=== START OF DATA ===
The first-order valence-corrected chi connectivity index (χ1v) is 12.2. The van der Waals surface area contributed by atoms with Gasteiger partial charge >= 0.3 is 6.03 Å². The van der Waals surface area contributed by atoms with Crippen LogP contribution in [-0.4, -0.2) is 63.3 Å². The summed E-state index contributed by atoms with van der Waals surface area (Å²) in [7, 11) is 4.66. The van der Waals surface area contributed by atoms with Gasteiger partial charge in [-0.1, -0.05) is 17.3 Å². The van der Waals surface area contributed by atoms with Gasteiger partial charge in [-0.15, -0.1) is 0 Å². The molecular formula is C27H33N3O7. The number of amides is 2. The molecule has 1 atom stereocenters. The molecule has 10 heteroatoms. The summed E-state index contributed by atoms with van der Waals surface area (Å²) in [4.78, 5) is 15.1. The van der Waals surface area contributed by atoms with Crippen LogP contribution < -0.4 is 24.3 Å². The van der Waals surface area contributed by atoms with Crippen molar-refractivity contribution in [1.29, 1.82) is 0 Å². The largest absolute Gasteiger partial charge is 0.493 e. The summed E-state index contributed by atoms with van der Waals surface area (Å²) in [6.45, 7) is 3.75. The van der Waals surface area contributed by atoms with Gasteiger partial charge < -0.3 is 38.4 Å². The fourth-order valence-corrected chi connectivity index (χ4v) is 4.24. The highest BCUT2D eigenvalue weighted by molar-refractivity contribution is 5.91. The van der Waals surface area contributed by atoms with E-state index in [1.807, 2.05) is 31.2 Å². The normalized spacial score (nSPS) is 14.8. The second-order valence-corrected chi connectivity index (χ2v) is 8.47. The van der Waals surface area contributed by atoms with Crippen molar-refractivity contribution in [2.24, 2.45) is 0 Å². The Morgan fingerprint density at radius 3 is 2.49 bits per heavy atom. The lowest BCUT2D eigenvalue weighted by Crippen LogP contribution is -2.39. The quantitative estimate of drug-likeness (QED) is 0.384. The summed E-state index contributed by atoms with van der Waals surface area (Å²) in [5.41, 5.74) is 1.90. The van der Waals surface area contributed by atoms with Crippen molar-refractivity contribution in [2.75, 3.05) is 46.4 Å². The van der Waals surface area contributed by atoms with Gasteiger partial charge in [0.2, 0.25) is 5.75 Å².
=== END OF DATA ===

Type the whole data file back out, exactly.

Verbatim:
The first-order valence-corrected chi connectivity index (χ1v) is 12.2. The van der Waals surface area contributed by atoms with Gasteiger partial charge >= 0.3 is 6.03 Å². The van der Waals surface area contributed by atoms with Crippen LogP contribution in [-0.4, -0.2) is 63.3 Å². The summed E-state index contributed by atoms with van der Waals surface area (Å²) in [7, 11) is 4.66. The van der Waals surface area contributed by atoms with Gasteiger partial charge in [-0.1, -0.05) is 17.3 Å². The van der Waals surface area contributed by atoms with Gasteiger partial charge in [-0.15, -0.1) is 0 Å². The molecular formula is C27H33N3O7. The number of amides is 2. The molecule has 1 atom stereocenters. The molecule has 10 heteroatoms. The summed E-state index contributed by atoms with van der Waals surface area (Å²) in [4.78, 5) is 15.1. The van der Waals surface area contributed by atoms with Crippen LogP contribution < -0.4 is 24.3 Å². The van der Waals surface area contributed by atoms with Crippen molar-refractivity contribution in [1.29, 1.82) is 0 Å². The largest absolute Gasteiger partial charge is 0.493 e. The summed E-state index contributed by atoms with van der Waals surface area (Å²) in [6.45, 7) is 3.75. The van der Waals surface area contributed by atoms with Gasteiger partial charge < -0.3 is 38.4 Å². The fourth-order valence-corrected chi connectivity index (χ4v) is 4.24. The highest BCUT2D eigenvalue weighted by molar-refractivity contribution is 5.91. The van der Waals surface area contributed by atoms with E-state index in [1.807, 2.05) is 31.2 Å². The normalized spacial score (nSPS) is 14.8. The second-order valence-corrected chi connectivity index (χ2v) is 8.47. The van der Waals surface area contributed by atoms with Crippen molar-refractivity contribution in [2.24, 2.45) is 0 Å². The Morgan fingerprint density at radius 3 is 2.49 bits per heavy atom. The lowest BCUT2D eigenvalue weighted by Crippen LogP contribution is -2.39. The quantitative estimate of drug-likeness (QED) is 0.384. The summed E-state index contributed by atoms with van der Waals surface area (Å²) in [5.41, 5.74) is 1.90. The van der Waals surface area contributed by atoms with Crippen molar-refractivity contribution in [2.75, 3.05) is 46.4 Å². The van der Waals surface area contributed by atoms with Gasteiger partial charge in [0.2, 0.25) is 5.75 Å².